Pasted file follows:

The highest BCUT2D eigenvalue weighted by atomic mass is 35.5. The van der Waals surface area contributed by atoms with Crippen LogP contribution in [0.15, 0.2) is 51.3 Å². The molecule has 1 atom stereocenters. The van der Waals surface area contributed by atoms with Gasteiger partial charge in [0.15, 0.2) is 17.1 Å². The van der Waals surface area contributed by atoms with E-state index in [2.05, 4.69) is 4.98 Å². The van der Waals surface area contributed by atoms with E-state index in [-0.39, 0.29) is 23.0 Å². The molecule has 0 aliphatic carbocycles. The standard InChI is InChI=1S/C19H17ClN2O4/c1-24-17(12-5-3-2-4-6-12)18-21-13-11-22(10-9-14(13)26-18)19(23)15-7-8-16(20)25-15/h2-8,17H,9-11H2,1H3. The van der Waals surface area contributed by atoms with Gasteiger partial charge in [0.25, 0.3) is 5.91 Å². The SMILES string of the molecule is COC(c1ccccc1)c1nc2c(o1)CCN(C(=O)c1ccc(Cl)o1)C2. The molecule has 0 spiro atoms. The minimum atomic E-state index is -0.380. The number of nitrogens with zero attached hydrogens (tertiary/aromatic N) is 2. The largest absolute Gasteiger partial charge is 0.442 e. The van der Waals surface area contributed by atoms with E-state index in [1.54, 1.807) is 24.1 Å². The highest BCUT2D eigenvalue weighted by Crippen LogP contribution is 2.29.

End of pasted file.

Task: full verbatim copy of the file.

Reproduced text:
The highest BCUT2D eigenvalue weighted by atomic mass is 35.5. The van der Waals surface area contributed by atoms with Crippen LogP contribution in [0.15, 0.2) is 51.3 Å². The molecule has 1 atom stereocenters. The van der Waals surface area contributed by atoms with Gasteiger partial charge in [0.15, 0.2) is 17.1 Å². The van der Waals surface area contributed by atoms with E-state index in [2.05, 4.69) is 4.98 Å². The van der Waals surface area contributed by atoms with E-state index in [-0.39, 0.29) is 23.0 Å². The molecule has 0 aliphatic carbocycles. The standard InChI is InChI=1S/C19H17ClN2O4/c1-24-17(12-5-3-2-4-6-12)18-21-13-11-22(10-9-14(13)26-18)19(23)15-7-8-16(20)25-15/h2-8,17H,9-11H2,1H3. The van der Waals surface area contributed by atoms with Gasteiger partial charge in [0.25, 0.3) is 5.91 Å². The SMILES string of the molecule is COC(c1ccccc1)c1nc2c(o1)CCN(C(=O)c1ccc(Cl)o1)C2. The molecule has 0 spiro atoms. The minimum atomic E-state index is -0.380. The number of nitrogens with zero attached hydrogens (tertiary/aromatic N) is 2. The largest absolute Gasteiger partial charge is 0.442 e. The van der Waals surface area contributed by atoms with E-state index in [1.54, 1.807) is 24.1 Å². The highest BCUT2D eigenvalue weighted by Crippen LogP contribution is 2.29.